Communication Matters

Learning Sign Language Does Not Mean Children Will Not Learn to Talk

Rebecca Mental, Ph.D., MPH, CCC-SLP | Posted on October 24, 2023

Many parents who have a child who is d/Deaf or hard of hearing (DHH) hope their child will learn to talk. These parents are often hesitant to introduce American Sign Language (ASL) into their home. They may worry that learning ASL will discourage their child from talking. However, a recent study published in the Journal of Speech, Language, and Hearing Research by Pontecorvo and colleagues* shows that this worry is not necessary.Video label-1 The study is titled Learning Sign Language Does Not Hinder Acquisition of a Spoken Language. This is a very important study because it found that learning ASL does not mean a child will not learn to talk!

The study included 56 children who were DHH. The children had hearing parents and were between 8 months and 5 years of age. All the children were learning both ASL and spoken English. The researchers found that the children had total vocabularies (ASL and spoken English combined) similar to same-age hearing children. It was also found that as ASL vocabulary size increased, spoken English vocabulary size increased.Video label-2 This suggests that for children who are DHH, learning ASL may actually help with learning to talk.

Introducing ASL to a child who is DHH also protects against language deprivation (LD). LD occurs when a child does not have full access to language during the critical period of language learning from birth to 5 years of age. LD is a serious issue and can lead to a child having a hard time in school, trouble making friends, and difficulties succeeding in adulthood. Children who DHH and are only exposed to spoken English are at risk for LD because of their hearing loss. ASL protects against LD because it is a visual language and fully accessible to children who are DHH.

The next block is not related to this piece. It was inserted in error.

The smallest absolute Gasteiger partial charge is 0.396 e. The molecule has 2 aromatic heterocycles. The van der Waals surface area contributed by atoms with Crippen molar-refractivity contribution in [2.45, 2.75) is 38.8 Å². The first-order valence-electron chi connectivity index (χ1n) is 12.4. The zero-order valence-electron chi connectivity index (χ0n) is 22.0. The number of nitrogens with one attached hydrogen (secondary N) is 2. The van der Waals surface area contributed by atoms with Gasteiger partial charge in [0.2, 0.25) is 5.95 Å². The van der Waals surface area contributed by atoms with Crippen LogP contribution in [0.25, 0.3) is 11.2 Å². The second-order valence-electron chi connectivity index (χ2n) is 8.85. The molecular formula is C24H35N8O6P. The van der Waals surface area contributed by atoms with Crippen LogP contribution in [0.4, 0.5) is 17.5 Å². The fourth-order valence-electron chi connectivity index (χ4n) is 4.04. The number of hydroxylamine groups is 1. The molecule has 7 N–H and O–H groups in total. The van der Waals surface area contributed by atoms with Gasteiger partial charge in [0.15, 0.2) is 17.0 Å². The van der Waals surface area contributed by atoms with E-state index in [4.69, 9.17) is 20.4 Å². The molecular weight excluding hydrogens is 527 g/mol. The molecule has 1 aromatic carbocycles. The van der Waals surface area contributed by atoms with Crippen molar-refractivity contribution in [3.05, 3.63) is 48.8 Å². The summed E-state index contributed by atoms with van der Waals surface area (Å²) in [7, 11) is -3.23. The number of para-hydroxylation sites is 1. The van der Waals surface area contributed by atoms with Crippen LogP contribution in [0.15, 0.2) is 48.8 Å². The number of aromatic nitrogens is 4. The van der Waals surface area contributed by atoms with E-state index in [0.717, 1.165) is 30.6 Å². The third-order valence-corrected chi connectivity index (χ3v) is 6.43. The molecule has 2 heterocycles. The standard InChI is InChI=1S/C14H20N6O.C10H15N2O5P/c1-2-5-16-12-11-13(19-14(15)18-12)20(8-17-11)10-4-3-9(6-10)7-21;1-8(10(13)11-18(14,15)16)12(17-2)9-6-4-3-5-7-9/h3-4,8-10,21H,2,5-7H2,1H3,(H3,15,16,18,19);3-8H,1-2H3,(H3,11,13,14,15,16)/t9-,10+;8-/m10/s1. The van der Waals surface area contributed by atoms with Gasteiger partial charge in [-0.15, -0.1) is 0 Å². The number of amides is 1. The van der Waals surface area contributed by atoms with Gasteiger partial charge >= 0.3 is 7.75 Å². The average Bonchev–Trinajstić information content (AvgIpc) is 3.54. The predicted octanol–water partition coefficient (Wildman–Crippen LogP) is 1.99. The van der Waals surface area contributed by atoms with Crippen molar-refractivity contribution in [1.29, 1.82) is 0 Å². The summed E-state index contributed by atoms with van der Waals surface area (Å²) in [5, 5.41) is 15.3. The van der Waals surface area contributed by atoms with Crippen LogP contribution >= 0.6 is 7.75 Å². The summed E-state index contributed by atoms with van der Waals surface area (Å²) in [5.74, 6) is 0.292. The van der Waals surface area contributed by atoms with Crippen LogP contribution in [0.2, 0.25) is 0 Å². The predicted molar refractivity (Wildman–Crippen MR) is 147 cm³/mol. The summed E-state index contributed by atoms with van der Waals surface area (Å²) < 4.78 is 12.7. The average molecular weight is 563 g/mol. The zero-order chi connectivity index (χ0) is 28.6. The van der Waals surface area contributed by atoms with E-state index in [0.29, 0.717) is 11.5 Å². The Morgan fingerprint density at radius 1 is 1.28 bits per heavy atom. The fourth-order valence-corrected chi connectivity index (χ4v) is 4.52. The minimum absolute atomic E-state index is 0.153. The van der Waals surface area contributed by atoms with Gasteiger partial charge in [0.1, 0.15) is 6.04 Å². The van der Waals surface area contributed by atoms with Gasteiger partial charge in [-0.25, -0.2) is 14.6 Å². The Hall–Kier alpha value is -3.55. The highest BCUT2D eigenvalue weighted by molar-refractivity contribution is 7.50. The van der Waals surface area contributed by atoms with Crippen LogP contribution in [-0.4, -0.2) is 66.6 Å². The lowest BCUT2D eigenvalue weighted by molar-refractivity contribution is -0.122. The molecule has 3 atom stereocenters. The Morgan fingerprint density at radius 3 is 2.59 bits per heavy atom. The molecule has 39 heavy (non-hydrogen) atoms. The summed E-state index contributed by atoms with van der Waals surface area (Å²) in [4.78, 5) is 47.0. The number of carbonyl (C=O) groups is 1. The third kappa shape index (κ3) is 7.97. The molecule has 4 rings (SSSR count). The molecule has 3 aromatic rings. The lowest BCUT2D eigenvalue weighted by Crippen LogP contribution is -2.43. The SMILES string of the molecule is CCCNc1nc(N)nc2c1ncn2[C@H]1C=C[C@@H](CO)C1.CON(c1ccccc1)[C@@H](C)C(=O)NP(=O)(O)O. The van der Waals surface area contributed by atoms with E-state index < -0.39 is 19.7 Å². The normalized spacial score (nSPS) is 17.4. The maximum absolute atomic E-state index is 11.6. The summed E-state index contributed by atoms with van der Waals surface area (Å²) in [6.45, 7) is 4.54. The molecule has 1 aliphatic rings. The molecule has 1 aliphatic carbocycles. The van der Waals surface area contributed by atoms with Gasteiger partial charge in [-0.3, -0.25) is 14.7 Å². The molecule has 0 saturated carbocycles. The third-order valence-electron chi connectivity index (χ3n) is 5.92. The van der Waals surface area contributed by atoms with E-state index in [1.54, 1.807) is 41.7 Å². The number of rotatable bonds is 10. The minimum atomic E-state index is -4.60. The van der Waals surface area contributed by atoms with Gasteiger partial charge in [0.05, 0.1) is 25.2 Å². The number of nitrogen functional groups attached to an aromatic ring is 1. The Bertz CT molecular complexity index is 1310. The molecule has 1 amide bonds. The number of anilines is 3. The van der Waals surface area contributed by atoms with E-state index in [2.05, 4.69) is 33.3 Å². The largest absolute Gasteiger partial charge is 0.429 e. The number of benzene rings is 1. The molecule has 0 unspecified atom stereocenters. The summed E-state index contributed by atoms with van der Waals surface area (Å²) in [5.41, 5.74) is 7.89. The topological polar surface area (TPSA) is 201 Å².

Parents of a child who is DHH should not be concerned that introducing ASL will discourage their child from talking. Instead, parents should take a positive attitude toward ASL because it can help build stronger language skills and protect against LD. Research has also shown that family use of ASL helps promote healthy social and emotional development. This is because it allows children who are DHH to fully participate in social interactions with family members. Using ASL with a child who is DHH, even if it is just a little bit or very simple, is a great way to make sure that child gets as much language exposure as possible!

Parents who are interested in learning ASL can reach out to Cleveland Hearing & Speech Center’s ASL Coordinator, Todd Smith, at or 216-325-7607.


Tags: Speech, Communication, American Sign Language, ASL



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